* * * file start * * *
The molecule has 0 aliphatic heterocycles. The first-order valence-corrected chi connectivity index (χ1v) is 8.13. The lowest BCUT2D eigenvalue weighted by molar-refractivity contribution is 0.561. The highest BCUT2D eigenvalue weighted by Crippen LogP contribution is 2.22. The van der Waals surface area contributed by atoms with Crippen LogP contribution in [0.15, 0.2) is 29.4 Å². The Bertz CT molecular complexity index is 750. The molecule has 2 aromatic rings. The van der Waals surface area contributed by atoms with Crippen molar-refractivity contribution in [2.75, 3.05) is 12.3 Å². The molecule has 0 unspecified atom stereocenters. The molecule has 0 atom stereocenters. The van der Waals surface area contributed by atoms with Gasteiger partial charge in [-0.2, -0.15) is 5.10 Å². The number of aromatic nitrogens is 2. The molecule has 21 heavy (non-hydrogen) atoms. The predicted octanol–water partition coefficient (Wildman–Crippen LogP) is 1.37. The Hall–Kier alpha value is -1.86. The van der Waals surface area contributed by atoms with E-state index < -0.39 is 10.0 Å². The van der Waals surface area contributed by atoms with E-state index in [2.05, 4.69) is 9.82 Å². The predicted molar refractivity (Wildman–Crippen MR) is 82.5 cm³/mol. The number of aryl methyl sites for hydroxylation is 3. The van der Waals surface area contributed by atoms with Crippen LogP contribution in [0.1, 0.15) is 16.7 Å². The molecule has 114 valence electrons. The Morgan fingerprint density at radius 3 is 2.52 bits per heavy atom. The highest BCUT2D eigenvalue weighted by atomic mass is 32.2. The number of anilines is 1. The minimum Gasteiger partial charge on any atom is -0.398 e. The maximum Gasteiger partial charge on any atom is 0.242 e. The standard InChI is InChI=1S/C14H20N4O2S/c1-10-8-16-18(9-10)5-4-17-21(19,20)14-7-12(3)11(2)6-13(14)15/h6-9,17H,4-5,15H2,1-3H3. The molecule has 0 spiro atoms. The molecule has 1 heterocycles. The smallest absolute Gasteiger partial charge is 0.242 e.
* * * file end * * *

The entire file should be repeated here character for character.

The molecule has 0 aliphatic heterocycles. The first-order valence-corrected chi connectivity index (χ1v) is 8.13. The lowest BCUT2D eigenvalue weighted by molar-refractivity contribution is 0.561. The highest BCUT2D eigenvalue weighted by Crippen LogP contribution is 2.22. The van der Waals surface area contributed by atoms with Crippen LogP contribution in [0.15, 0.2) is 29.4 Å². The Bertz CT molecular complexity index is 750. The molecule has 2 aromatic rings. The van der Waals surface area contributed by atoms with Crippen molar-refractivity contribution in [2.75, 3.05) is 12.3 Å². The molecule has 0 unspecified atom stereocenters. The molecule has 0 atom stereocenters. The van der Waals surface area contributed by atoms with Gasteiger partial charge in [-0.2, -0.15) is 5.10 Å². The number of aromatic nitrogens is 2. The molecule has 21 heavy (non-hydrogen) atoms. The predicted octanol–water partition coefficient (Wildman–Crippen LogP) is 1.37. The Hall–Kier alpha value is -1.86. The van der Waals surface area contributed by atoms with E-state index < -0.39 is 10.0 Å². The van der Waals surface area contributed by atoms with E-state index in [2.05, 4.69) is 9.82 Å². The predicted molar refractivity (Wildman–Crippen MR) is 82.5 cm³/mol. The number of aryl methyl sites for hydroxylation is 3. The van der Waals surface area contributed by atoms with Crippen LogP contribution in [0.1, 0.15) is 16.7 Å². The molecule has 114 valence electrons. The Morgan fingerprint density at radius 3 is 2.52 bits per heavy atom. The highest BCUT2D eigenvalue weighted by atomic mass is 32.2. The number of anilines is 1. The minimum Gasteiger partial charge on any atom is -0.398 e. The maximum Gasteiger partial charge on any atom is 0.242 e. The standard InChI is InChI=1S/C14H20N4O2S/c1-10-8-16-18(9-10)5-4-17-21(19,20)14-7-12(3)11(2)6-13(14)15/h6-9,17H,4-5,15H2,1-3H3. The molecule has 0 spiro atoms. The molecule has 1 heterocycles. The smallest absolute Gasteiger partial charge is 0.242 e.